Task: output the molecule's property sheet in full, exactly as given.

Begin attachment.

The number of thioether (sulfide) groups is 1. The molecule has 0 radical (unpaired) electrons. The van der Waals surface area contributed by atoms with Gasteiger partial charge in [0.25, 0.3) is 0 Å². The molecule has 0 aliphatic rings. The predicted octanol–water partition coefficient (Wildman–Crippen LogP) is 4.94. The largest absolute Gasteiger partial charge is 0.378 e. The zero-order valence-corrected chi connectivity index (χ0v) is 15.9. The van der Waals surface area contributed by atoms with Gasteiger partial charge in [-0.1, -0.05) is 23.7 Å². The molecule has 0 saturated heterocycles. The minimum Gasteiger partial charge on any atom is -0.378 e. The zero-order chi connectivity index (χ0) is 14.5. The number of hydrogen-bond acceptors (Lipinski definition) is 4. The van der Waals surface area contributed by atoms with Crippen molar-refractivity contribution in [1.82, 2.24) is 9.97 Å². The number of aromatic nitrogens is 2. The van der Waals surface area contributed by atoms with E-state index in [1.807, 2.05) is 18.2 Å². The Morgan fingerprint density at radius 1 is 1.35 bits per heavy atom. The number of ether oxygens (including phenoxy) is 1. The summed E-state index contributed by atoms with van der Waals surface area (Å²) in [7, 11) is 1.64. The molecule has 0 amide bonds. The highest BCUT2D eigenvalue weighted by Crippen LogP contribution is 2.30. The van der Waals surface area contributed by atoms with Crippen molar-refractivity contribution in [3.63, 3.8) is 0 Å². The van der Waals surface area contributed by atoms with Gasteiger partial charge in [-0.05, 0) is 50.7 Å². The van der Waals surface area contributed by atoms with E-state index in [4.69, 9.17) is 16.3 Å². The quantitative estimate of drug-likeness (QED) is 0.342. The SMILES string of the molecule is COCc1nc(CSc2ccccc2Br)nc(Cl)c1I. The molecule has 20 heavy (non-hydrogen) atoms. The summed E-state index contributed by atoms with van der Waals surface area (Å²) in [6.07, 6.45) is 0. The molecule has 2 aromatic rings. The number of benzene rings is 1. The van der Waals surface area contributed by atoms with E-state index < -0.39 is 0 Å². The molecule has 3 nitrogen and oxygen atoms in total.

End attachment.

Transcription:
The number of thioether (sulfide) groups is 1. The molecule has 0 radical (unpaired) electrons. The van der Waals surface area contributed by atoms with Gasteiger partial charge in [0.25, 0.3) is 0 Å². The molecule has 0 aliphatic rings. The predicted octanol–water partition coefficient (Wildman–Crippen LogP) is 4.94. The largest absolute Gasteiger partial charge is 0.378 e. The zero-order valence-corrected chi connectivity index (χ0v) is 15.9. The van der Waals surface area contributed by atoms with Gasteiger partial charge in [-0.1, -0.05) is 23.7 Å². The molecule has 0 saturated heterocycles. The minimum Gasteiger partial charge on any atom is -0.378 e. The zero-order chi connectivity index (χ0) is 14.5. The number of hydrogen-bond acceptors (Lipinski definition) is 4. The van der Waals surface area contributed by atoms with Crippen molar-refractivity contribution in [1.82, 2.24) is 9.97 Å². The number of aromatic nitrogens is 2. The van der Waals surface area contributed by atoms with E-state index in [1.807, 2.05) is 18.2 Å². The Morgan fingerprint density at radius 1 is 1.35 bits per heavy atom. The number of ether oxygens (including phenoxy) is 1. The summed E-state index contributed by atoms with van der Waals surface area (Å²) in [7, 11) is 1.64. The molecule has 0 amide bonds. The highest BCUT2D eigenvalue weighted by Crippen LogP contribution is 2.30. The van der Waals surface area contributed by atoms with Crippen molar-refractivity contribution in [3.63, 3.8) is 0 Å². The van der Waals surface area contributed by atoms with Gasteiger partial charge in [-0.05, 0) is 50.7 Å². The van der Waals surface area contributed by atoms with E-state index in [4.69, 9.17) is 16.3 Å². The quantitative estimate of drug-likeness (QED) is 0.342. The SMILES string of the molecule is COCc1nc(CSc2ccccc2Br)nc(Cl)c1I. The molecule has 20 heavy (non-hydrogen) atoms. The summed E-state index contributed by atoms with van der Waals surface area (Å²) in [6.07, 6.45) is 0. The molecule has 2 aromatic rings. The number of benzene rings is 1. The van der Waals surface area contributed by atoms with E-state index < -0.39 is 0 Å². The molecule has 3 nitrogen and oxygen atoms in total.